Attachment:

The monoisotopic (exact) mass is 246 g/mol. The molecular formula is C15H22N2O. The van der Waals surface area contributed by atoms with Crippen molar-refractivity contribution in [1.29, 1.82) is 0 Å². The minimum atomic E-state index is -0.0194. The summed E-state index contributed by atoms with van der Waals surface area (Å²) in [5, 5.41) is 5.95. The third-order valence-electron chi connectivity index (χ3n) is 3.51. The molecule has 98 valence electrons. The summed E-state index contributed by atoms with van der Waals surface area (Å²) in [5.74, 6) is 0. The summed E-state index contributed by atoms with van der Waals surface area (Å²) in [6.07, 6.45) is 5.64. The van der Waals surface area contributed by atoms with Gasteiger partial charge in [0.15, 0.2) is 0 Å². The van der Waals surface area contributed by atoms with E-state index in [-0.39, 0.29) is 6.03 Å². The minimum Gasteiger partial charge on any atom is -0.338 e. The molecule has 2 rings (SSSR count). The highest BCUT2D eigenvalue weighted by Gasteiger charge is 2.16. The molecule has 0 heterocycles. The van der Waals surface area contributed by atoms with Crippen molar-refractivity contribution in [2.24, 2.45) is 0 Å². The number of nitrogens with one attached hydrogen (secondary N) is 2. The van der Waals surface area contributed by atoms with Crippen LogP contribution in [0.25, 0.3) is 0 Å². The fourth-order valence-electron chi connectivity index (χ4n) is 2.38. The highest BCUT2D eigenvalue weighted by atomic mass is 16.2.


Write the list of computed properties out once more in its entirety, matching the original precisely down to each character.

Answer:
The monoisotopic (exact) mass is 246 g/mol. The molecular formula is C15H22N2O. The van der Waals surface area contributed by atoms with Crippen molar-refractivity contribution in [1.29, 1.82) is 0 Å². The minimum atomic E-state index is -0.0194. The summed E-state index contributed by atoms with van der Waals surface area (Å²) in [5, 5.41) is 5.95. The third-order valence-electron chi connectivity index (χ3n) is 3.51. The molecule has 98 valence electrons. The summed E-state index contributed by atoms with van der Waals surface area (Å²) in [5.74, 6) is 0. The summed E-state index contributed by atoms with van der Waals surface area (Å²) in [6.07, 6.45) is 5.64. The van der Waals surface area contributed by atoms with Gasteiger partial charge in [0.15, 0.2) is 0 Å². The van der Waals surface area contributed by atoms with E-state index in [-0.39, 0.29) is 6.03 Å². The minimum Gasteiger partial charge on any atom is -0.338 e. The molecule has 2 rings (SSSR count). The highest BCUT2D eigenvalue weighted by Gasteiger charge is 2.16. The molecule has 0 heterocycles. The van der Waals surface area contributed by atoms with Crippen molar-refractivity contribution in [2.24, 2.45) is 0 Å². The number of nitrogens with one attached hydrogen (secondary N) is 2. The van der Waals surface area contributed by atoms with Crippen LogP contribution in [0.25, 0.3) is 0 Å². The fourth-order valence-electron chi connectivity index (χ4n) is 2.38. The highest BCUT2D eigenvalue weighted by atomic mass is 16.2.